Clash explores the artist's background...
The Knife

After three years of silence following their Charles Darwin-based opera, ‘Tomorrow, In A Year’, Swedish experimental duo The Knife arrived back on the scene earlier in 2013 with their 90-minutes-plus fourth studio album, ‘Shaking The Habitual’ (Clash review).

Clash takes a closer look at Karin Dreijer Andersson, one half of the gruesome twosome, to learn more about the dark corners of her life.

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Giving birth to her two children gave Andersson inspiration for the themes explored in The Knife: parenthood has provided a closer perspective on life and death. Andersson detests the traditional expectations of women in society and her feminist ideals have produced strong motifs for her musical explorations. She has also been influenced by the thoughts and ideas of her eldest daughter.

When Andersson was 10 she started playing guitar, forming her own band a few years later. At 15 she became interested in gender and power structures in society. Although these ideas have developed throughout her life, she has nearly always been obsessed with them. The inability to distinguish gender in a vocal line is something she loves. To Andersson, the voice is an instrument, a tool to make music with, and it should be without gender.

Andersson manipulates the pitch of her voice and clouds her real self under the guise of Fever Ray. “I think Fever Ray is more a collection of different mental characters, and some of them I have similarities to,” she revealed in an interview with Hiding underneath masks, costumes, smoke, lighting effects and theatrics in their stage performances, identity is a central theme for The Knife. They aren’t hiding as such; rather, they create a blank canvas so their listeners won’t have any pre-conceptions. This acts as an initial catalyst for intrigue. (Read a live review here.)

The Knife have given money to support a particular feminist party in Sweden, which helped to raise its profile. Andersson is not part of a political party but speaking to feminist activists has been significant to her. This seems to translate through her music.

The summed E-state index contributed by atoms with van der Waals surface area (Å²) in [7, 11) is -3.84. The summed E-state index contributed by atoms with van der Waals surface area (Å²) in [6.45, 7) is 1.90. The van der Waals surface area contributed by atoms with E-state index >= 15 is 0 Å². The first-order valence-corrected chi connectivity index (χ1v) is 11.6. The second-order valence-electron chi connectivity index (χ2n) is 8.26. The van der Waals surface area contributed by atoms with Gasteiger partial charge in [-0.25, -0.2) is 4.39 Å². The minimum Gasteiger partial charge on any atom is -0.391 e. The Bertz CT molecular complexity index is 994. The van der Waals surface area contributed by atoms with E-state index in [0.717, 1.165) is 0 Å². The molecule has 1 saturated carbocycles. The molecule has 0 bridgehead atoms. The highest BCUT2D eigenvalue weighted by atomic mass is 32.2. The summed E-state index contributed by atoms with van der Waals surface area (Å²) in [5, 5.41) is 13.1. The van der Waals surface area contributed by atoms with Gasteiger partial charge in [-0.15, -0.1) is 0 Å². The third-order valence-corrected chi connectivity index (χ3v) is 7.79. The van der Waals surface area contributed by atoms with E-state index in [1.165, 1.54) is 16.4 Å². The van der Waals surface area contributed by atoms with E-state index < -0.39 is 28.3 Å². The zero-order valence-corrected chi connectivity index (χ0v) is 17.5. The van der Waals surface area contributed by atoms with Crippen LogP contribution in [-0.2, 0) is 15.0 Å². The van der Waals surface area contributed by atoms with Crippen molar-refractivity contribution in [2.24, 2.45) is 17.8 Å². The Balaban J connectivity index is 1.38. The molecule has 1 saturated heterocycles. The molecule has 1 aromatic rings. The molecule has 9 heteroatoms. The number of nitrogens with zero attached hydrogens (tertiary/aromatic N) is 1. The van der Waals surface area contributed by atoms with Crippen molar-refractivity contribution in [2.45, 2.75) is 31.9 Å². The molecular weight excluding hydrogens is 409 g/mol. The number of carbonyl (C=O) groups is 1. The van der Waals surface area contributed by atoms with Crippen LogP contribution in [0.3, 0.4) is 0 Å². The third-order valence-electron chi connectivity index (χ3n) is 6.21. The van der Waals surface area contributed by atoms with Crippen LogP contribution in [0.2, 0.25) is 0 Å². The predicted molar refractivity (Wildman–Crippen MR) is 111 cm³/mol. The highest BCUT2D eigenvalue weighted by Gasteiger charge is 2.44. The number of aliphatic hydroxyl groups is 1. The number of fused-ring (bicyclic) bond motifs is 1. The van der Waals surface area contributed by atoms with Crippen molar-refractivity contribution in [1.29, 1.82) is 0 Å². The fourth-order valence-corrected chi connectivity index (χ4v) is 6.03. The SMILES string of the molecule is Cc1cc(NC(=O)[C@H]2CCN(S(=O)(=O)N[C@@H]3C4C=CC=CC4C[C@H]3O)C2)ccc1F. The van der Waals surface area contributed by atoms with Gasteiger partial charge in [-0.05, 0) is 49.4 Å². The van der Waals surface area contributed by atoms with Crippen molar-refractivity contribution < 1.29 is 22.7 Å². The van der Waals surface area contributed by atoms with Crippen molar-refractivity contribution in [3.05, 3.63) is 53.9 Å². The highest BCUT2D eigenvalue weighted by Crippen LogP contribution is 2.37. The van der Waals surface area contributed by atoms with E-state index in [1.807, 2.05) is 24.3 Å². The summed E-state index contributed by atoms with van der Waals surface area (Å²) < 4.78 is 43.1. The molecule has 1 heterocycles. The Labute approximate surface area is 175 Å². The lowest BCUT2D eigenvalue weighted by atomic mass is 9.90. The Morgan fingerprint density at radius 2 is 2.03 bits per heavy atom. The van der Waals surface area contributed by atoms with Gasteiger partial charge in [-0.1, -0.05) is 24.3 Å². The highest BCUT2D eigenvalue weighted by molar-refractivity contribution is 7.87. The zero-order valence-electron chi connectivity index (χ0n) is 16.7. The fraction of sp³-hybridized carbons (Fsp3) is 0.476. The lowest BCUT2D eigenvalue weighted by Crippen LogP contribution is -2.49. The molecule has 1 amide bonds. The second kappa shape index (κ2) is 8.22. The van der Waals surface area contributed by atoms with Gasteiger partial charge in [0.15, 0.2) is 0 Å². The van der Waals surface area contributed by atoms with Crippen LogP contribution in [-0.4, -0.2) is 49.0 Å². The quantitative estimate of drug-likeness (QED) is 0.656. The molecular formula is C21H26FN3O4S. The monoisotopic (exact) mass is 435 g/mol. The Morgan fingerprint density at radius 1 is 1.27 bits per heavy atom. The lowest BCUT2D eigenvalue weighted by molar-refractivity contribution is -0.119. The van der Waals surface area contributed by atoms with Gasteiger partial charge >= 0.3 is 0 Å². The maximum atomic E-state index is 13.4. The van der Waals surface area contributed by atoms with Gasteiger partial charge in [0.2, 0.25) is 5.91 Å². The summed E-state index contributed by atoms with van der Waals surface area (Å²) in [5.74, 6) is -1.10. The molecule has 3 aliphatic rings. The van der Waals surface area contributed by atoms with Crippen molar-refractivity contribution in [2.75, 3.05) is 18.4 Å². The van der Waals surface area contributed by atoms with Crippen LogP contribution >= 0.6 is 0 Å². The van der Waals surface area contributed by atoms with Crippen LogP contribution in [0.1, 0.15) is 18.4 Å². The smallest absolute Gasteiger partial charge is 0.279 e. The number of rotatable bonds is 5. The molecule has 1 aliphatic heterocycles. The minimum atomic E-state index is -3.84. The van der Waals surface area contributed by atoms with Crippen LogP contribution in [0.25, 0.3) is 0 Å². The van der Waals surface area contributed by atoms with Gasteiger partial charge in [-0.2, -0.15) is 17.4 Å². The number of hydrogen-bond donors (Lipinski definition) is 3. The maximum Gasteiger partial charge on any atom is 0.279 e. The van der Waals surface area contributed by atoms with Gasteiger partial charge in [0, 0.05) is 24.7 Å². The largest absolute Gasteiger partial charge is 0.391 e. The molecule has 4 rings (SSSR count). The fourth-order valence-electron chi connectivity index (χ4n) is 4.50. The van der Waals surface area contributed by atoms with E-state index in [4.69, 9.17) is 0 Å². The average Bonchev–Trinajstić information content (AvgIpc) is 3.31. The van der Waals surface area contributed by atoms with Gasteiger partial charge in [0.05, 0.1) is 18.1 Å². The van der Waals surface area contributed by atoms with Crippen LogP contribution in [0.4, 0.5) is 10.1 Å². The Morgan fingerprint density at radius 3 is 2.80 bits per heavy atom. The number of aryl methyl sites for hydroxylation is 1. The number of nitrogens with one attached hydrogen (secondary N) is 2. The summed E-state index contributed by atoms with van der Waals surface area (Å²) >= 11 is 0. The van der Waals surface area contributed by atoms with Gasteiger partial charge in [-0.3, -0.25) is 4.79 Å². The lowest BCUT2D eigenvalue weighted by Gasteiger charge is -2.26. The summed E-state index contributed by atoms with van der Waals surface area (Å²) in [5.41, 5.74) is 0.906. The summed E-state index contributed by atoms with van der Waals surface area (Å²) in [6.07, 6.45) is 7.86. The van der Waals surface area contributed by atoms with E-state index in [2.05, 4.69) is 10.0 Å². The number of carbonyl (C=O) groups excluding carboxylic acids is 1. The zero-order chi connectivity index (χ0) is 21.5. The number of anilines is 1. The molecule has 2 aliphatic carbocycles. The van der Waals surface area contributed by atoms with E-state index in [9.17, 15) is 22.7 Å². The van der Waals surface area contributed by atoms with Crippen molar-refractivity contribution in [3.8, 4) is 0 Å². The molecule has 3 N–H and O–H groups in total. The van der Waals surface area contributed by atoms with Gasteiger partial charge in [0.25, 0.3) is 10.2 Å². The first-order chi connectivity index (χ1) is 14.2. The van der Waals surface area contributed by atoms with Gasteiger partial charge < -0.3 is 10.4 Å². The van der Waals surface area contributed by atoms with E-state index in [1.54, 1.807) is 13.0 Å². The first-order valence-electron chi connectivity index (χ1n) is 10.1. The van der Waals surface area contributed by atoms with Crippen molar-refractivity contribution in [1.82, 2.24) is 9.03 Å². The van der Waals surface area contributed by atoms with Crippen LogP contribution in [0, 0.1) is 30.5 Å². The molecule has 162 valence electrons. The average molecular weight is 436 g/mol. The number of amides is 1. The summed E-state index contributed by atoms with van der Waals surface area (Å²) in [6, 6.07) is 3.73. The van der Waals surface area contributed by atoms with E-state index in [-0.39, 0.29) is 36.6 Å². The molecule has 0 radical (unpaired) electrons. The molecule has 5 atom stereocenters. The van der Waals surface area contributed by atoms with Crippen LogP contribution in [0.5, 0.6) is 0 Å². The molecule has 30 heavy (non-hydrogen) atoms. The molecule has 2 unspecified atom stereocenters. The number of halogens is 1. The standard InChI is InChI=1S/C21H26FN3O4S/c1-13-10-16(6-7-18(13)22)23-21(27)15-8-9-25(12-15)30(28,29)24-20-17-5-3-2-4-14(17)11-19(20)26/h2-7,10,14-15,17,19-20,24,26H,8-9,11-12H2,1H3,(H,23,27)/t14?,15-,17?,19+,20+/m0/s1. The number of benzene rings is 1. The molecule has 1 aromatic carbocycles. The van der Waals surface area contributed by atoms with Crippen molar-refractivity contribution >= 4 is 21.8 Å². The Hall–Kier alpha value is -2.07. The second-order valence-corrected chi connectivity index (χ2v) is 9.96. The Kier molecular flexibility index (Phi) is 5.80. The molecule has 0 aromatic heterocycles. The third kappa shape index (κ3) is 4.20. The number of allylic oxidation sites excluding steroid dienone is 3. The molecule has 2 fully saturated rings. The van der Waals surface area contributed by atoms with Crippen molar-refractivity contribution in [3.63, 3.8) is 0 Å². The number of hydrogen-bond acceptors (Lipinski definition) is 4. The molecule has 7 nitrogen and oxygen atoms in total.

Eleven years ago Andersson was a web designer. Today, writing music is a serious job. She admits that the state of the music industry is murky and there are many problems that need sorting. She explains to The Red Alert that “more and more artists are being forced to do other things than write music”.

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‘A Tooth For An Eye’, from ‘Shaking The Habitual’

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Before the release of ‘Shaking The Habitual’, The Knife siblings – Karin is joined by brother Olof Dreijer in the band – discussed how to fuse strong political messages with sound. Their fascination with gender was explored further, and before experimenting in the studio they thoroughly researched the most compelling political arguments. Their findings allowed them to analyse the boundaries between the acoustic and the synthetic. Analysing harmony, they unravelled the reasons why certain scales sound more appealing than others. This knowledge was then applied to alter familiar sounds into the dark, stark and the bizarre.

The band loves to challenge perceptions. Included on ‘Shaking The Habitual’ is the 19-minute long drone track ‘Old Dreams Waiting To Be Realized’, a harsh and testing listen. “It’s nice to play with people’s time these days,” Andersson told Pitchfork earlier in March, referring to both the track and the double-disc-spanning album.

The Knife considered changing their name when they delved into extreme politics with ‘Shaking The Habitual’. Yet, they realised it was more significant to state these views as a continuation of The Knife. The views expressed in the new album are merely a progression of the subjects and questions raised from The Knife’s conception.

Visual elements are extremely important to The Knife. The music needs to embody images, and both are interconnected. The grotesque, dark masks and satirical tailored suits stem back to Andersson’s childhood. Trying to conform with the high-class appearance, Andersson’s mother failed to dress Andersson and her sister up in white shirts and kilts. “So these characters on stage, they capture that kind of anxiety, the terrible people. You don’t know anything about someone who’s wearing a suit. And a tie…” she divulges in a Loud and Quiet interview.

Andersson is enchanted by the work of David Lynch. When visiting Los Angeles, Andersson didn't think of great American singers to come from the city, but thought instead of light. This influence comes from reading his book ‘Catching The Big Fish’, where Lynch talks of Los Angeles being the best place to film movies because of the extraordinary natural light. She tells The Vine: “He said the best place to live was in Los Angeles, because of the light. (In Sweden) it’s very dark, so it’s very different.”

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‘Full Of Fire’, from ‘Shaking The Habitual’

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‘Shaking The Habitual’ is out now, and reviewed here

Find The Knife online here

Words: Sarah McRuvie

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